Afterwards, [O’Reilly’s] daughters urged other victims of abuse, particularly those in the travelling community, to speak up, come forward and report abuse.
They also asked where was the protection from the State authorities when they were defenceless, vulnerable children forced to live on the fringes of Irish society.
They questioned if this would have been allowed to continue for so long if it had been a respected settled family in Ireland.
I have sent the piece to The Irish Independent and I hope they publish it as a form of redress to the scandalously inappropriate obituary this man received. I am not defined by what happened to me but it is a part, a very painful part, of what made me the man I am today
. I’ve got more fire in me than ever before and all the words I’ve read here today have blown such a warm gust into my sometimes tattered, sometimes uncertain sails but I am more sure of my course than ever.
Sophia, who was a guest on RTÉ One’s The Late Late Show’ last Friday, tells a raw unflinching story of childhood abuse by her father, and is keen to get her message of survival to others who may be suffering out there.
In spite of everything hers is an inspirational tale. She is the most inspirational and unembittered person this old hack has ever met, and I think and hope that the documentary does her justice.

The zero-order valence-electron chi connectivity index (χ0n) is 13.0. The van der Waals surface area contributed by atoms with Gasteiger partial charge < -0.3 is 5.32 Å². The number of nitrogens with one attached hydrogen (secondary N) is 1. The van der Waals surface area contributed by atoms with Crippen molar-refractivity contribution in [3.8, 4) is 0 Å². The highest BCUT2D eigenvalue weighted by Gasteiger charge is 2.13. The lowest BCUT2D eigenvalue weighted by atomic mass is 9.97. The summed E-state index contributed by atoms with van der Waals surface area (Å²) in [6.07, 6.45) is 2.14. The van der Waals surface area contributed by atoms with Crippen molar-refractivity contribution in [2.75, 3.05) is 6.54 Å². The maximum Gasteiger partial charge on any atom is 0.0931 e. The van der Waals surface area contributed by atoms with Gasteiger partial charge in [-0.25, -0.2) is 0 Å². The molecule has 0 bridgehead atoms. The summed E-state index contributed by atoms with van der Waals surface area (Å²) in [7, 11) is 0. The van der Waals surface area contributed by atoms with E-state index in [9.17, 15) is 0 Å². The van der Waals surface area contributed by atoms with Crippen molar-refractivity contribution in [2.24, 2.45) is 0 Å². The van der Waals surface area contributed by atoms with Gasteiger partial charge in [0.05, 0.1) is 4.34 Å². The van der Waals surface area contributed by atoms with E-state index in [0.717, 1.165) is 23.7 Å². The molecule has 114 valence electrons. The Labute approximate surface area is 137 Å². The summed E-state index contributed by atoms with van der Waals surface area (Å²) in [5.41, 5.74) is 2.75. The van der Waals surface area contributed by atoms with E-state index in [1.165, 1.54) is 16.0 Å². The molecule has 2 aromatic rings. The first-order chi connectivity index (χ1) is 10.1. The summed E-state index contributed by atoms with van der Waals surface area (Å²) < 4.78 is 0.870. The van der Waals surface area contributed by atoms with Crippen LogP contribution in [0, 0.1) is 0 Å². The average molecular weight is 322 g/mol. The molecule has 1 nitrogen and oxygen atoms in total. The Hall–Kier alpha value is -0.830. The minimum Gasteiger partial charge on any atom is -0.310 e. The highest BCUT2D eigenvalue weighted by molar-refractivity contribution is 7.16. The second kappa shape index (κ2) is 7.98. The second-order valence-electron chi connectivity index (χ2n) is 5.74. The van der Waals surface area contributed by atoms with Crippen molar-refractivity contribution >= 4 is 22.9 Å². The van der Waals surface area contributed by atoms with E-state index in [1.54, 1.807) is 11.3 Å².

The Vatican is refusing to co-operate with requests to provide witnesses and evidence about child abuse in the Roman Catholic Church to a British public inquiry, it emerged yesterday.
The independent inquiry into child sexual abuse was told that the Vatican considered the requests to be improper and claimed that its officials were protected by diplomatic immunity.
The response appears to be in stark contrast to Pope Francis’s declaration this year of an “all out battle” against child abuse, which he said was “utterly incompatible with [the church’s] moral authority and ethical credibility”
Vatican refuses requests for child abuse inquiry evidence. Despite all the rhetoric the catholic church is changing, its action speak louder than words. It refused to release child abuse files to Irish, then Australian now UK inquiry.
A judge has concluded that the State has misinterpreted a ruling by the European Court of Human Rights (ECHR) and in doing so has denied victims of child sexual abuse access to a redress scheme to which they are entitled.
In a decision that will be welcomed by survivors, Judge Iarfhlaith O’Neill has ruled that the State’s interpretation represents:”a fundamental unfairness to applicants” and involves “an inherent inversion of logic”, because of its insistence that survivors of sex abuse in primary schools need to prove that there was a complaint made to authorities about their abuser before their abuse took place.
….Figures revealed by RTÉ News earlier this year showed that out of 50 applicants to the scheme no applicant has been successful, and that all of the cases refused have been declined on the grounds of a failure to show evidence of a prior complaint….